|Place of origin:|
|Algeria and Middle East|
|Recipes at Wikibooks:|
|Media at Wikimedia Commons:|
|Nutritional value per 100 g (3.5 oz)|
|Energy||1,493 kJ (357 kcal)|
|- Dietary fiber||7.74 g|
|- saturated||0.74 g|
|Percentages are roughly approximated
using US recommendations for adults.
Leblebi (Turkish: leblebi, Persian: نخودچی Nokhodchi) is a kind of snack made from roasted chickpeas, very common and popular in Algeria, Iran and Turkey. It is sometimes roasted with salt, hot spices or dried cloves. There is also a candy coated variety. Particularly, leblebi of Çorum and Elmalı are famous.
Chickpeas that are used for leblebi processing must conform to some important quality criteria such as shape, size, color, and harvesting time. The shape, size, and color of chickpeas vary according to cultivars. Generally, large-seeded (8 –9 mm in diameter and 30.0 –50.0 g of 100 kernel weight), lighter-colored, round, and smooth- surface kabuli chickpeas are preferred and appropriate for leblebi processing. Also, the chickpea must have a thick seed coat and the hull must be easy to remove from kernels during leblebi processing. Furthermore, harvesting time affects the tempering process of chickpeas and quality of the final product. Eventually, cleaning and classification of chickpeas due to their size are important stages of leblebi processing. Foreign materials as well as undeveloped, damaged, shrunken, and broken chickpea seeds have to be removed during these processes to enhance quality and yield.
There are two different kinds of leblebi: dehulled leblebi (Sarı Leblebi and Girit Leblebi) and nondehulled leblebi (Beyaz Leblebi and Sakız Leblebi) in different parts of Anatolia. It was known in Anatolia for centuries, and from there it was introduced to North Africa, the Middle East, Europe, and some Asian countries by Turkish people. In Turkey, a significant amount of leblebi is produced and exported. Also, some Middle Eastern countries produce small amounts of leblebi. The main leblebi-producing region is Çorum. Furthermore, there are many more local leblebi types that are produced and consumed in very small amounts in some regions of Turkey and called depending on local customers Ağın Leblebi, çorum Leblebi, and Mardin Leblebi.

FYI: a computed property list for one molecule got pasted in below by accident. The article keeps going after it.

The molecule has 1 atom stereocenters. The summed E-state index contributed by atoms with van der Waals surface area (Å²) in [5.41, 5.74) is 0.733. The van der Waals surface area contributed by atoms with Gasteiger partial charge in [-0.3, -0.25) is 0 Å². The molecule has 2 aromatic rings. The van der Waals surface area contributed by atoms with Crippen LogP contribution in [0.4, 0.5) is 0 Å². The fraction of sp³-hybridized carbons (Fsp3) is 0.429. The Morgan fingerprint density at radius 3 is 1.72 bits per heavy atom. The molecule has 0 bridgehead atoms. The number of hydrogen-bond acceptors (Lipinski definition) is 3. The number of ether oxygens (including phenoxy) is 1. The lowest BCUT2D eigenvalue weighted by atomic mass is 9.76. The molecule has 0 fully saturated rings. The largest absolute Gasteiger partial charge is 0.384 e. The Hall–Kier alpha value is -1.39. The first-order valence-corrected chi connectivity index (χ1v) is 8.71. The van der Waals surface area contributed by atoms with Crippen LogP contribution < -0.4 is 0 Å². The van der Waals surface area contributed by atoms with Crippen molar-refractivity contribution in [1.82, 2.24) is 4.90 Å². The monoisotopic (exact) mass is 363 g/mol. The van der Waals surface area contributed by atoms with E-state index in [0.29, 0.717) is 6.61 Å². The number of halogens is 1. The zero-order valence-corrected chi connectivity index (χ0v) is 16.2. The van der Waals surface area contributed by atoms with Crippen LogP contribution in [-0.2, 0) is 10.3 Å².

The origins of leblebi date back to 1000–1300 years A.D —nearly 1000 years of background history. It has been eaten since Ottoman Empire times in Turkey. Despite this, the literature related to the origin of leblebi, its processing characteristics, composition,and nutritive value is scarce. Although, leblebi mainly originated in Turkey, exact details of leblebi production are not well known.
The methods of leblebi production were handed down from father to son. Thus, the steps in leblebi production and the equipment used may be quite different between different producers. Processing equipment for leblebi production can be summarized as
- cleaning and grading equipment and
- heating equipment.
Also, the steps for all different kinds of leblebi production can be summarized as
- cleaning and grading,
- tempering (preheating and resting),
- roasting, and
Leblebi could have come from the word leblab  in Arabic, which is a kind of ivy with edible seeds, thus 'leblebi' is 'made from leblab'. However, it could also come from Persian word leb, meaning lip, and suffix -i, thus making leblebi, 'made for lips and lips'.
In Tunisia, leblebi (also, lablabi) is a popular dish, more often eaten in leblebi shops called "Hanoot Leblebi" (hanoot is Tunisian for shop), it consists of boiled chickpeas and old bread, harissa, olive oil, olives, garlic, cumin, salt, lemon juice, often egg and optionally vinegar, capers and/or canned tuna fish. In the region of Bizerte, it is also consumed as a sandwich. It is generally consumed in the morning, especially in cold weather.
Armenian composer Dikran Tchouhadjian (1837-1898) has composed an operetta named Leblebidji Hor-Hor Agha (The Chickpea Vendor) in 1875.
- Bilgir, B.(1976).Türk leblebilerinin yapılışı ve bileşimi üzerinde araştırmalar. Ege Üniversitesi Ziraat Fakültesi Yayınları. No:232, Bornova İzmir:Ege Üniversitesi Matbaası,106.
- Leblebi: a Roasted Chickpea Product as a Traditional Turkish Snack Food, Food Reviews International, Vol 20, Number 3/2004, pages 257 - 274, (2004).
- Comparison of physical properties of raw and roasted chickpeas (leblebi), Food Research International, Vol 31; Number 9, pages 659-665, (1999).